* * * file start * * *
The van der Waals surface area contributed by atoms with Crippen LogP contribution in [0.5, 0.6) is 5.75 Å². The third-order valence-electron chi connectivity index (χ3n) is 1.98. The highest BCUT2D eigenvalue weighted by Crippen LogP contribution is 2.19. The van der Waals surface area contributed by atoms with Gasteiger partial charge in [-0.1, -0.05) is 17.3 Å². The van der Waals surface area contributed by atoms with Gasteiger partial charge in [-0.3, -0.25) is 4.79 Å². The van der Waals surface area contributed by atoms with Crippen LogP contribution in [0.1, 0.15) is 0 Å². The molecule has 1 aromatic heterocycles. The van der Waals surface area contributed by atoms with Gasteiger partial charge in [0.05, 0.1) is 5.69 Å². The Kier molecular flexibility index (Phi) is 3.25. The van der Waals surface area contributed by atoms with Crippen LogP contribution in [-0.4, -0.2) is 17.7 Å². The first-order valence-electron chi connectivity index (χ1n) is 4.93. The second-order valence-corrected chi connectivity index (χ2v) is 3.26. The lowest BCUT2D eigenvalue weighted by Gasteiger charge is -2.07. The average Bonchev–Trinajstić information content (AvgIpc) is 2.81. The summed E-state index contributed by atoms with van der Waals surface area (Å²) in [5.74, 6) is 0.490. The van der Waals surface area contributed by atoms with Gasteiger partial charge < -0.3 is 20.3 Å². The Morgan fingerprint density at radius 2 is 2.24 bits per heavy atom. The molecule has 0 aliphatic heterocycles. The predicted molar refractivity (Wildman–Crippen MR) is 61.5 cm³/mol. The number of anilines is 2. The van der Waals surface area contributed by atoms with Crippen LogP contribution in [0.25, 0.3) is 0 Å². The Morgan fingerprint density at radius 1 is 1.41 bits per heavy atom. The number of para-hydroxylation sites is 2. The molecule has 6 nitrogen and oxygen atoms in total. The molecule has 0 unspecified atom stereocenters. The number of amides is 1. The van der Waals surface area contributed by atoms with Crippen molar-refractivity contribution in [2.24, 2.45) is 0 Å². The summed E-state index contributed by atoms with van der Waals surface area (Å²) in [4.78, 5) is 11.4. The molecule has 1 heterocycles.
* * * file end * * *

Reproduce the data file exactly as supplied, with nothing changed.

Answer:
The van der Waals surface area contributed by atoms with Crippen LogP contribution in [0.5, 0.6) is 5.75 Å². The third-order valence-electron chi connectivity index (χ3n) is 1.98. The highest BCUT2D eigenvalue weighted by Crippen LogP contribution is 2.19. The van der Waals surface area contributed by atoms with Gasteiger partial charge in [-0.1, -0.05) is 17.3 Å². The van der Waals surface area contributed by atoms with Gasteiger partial charge in [-0.3, -0.25) is 4.79 Å². The van der Waals surface area contributed by atoms with Crippen LogP contribution in [0.1, 0.15) is 0 Å². The molecule has 1 aromatic heterocycles. The van der Waals surface area contributed by atoms with Gasteiger partial charge in [0.05, 0.1) is 5.69 Å². The Kier molecular flexibility index (Phi) is 3.25. The van der Waals surface area contributed by atoms with Crippen LogP contribution in [-0.4, -0.2) is 17.7 Å². The first-order valence-electron chi connectivity index (χ1n) is 4.93. The second-order valence-corrected chi connectivity index (χ2v) is 3.26. The lowest BCUT2D eigenvalue weighted by Gasteiger charge is -2.07. The average Bonchev–Trinajstić information content (AvgIpc) is 2.81. The summed E-state index contributed by atoms with van der Waals surface area (Å²) in [5.74, 6) is 0.490. The van der Waals surface area contributed by atoms with Gasteiger partial charge < -0.3 is 20.3 Å². The Morgan fingerprint density at radius 2 is 2.24 bits per heavy atom. The molecule has 0 aliphatic heterocycles. The predicted molar refractivity (Wildman–Crippen MR) is 61.5 cm³/mol. The number of anilines is 2. The van der Waals surface area contributed by atoms with Crippen LogP contribution in [0.25, 0.3) is 0 Å². The Morgan fingerprint density at radius 1 is 1.41 bits per heavy atom. The number of para-hydroxylation sites is 2. The molecule has 6 nitrogen and oxygen atoms in total. The molecule has 0 unspecified atom stereocenters. The number of amides is 1. The van der Waals surface area contributed by atoms with Crippen molar-refractivity contribution in [2.24, 2.45) is 0 Å². The summed E-state index contributed by atoms with van der Waals surface area (Å²) in [4.78, 5) is 11.4. The molecule has 1 heterocycles.